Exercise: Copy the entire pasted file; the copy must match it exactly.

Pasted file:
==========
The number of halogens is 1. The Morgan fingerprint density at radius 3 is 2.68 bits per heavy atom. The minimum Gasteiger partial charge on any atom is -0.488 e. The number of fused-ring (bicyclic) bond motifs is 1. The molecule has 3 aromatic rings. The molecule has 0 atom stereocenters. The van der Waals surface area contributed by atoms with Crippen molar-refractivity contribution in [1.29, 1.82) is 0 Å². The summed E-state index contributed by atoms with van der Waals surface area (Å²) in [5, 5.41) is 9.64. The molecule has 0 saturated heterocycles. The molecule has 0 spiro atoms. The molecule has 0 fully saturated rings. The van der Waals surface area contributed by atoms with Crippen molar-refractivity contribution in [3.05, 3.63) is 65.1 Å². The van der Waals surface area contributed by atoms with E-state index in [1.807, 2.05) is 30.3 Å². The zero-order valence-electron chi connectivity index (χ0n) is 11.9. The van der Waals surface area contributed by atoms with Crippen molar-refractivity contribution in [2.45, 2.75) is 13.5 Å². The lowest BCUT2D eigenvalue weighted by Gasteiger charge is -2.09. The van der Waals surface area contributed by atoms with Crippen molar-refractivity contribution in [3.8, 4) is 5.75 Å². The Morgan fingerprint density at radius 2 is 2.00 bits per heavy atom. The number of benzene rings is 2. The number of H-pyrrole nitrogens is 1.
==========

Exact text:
The number of halogens is 1. The Morgan fingerprint density at radius 3 is 2.68 bits per heavy atom. The minimum Gasteiger partial charge on any atom is -0.488 e. The number of fused-ring (bicyclic) bond motifs is 1. The molecule has 3 aromatic rings. The molecule has 0 atom stereocenters. The van der Waals surface area contributed by atoms with Crippen molar-refractivity contribution in [1.29, 1.82) is 0 Å². The summed E-state index contributed by atoms with van der Waals surface area (Å²) in [5, 5.41) is 9.64. The molecule has 0 saturated heterocycles. The molecule has 0 spiro atoms. The molecule has 0 fully saturated rings. The van der Waals surface area contributed by atoms with Crippen molar-refractivity contribution in [3.05, 3.63) is 65.1 Å². The van der Waals surface area contributed by atoms with E-state index in [1.807, 2.05) is 30.3 Å². The zero-order valence-electron chi connectivity index (χ0n) is 11.9. The van der Waals surface area contributed by atoms with Crippen molar-refractivity contribution in [2.45, 2.75) is 13.5 Å². The lowest BCUT2D eigenvalue weighted by Gasteiger charge is -2.09. The van der Waals surface area contributed by atoms with Crippen molar-refractivity contribution in [3.8, 4) is 5.75 Å². The Morgan fingerprint density at radius 2 is 2.00 bits per heavy atom. The number of benzene rings is 2. The number of H-pyrrole nitrogens is 1.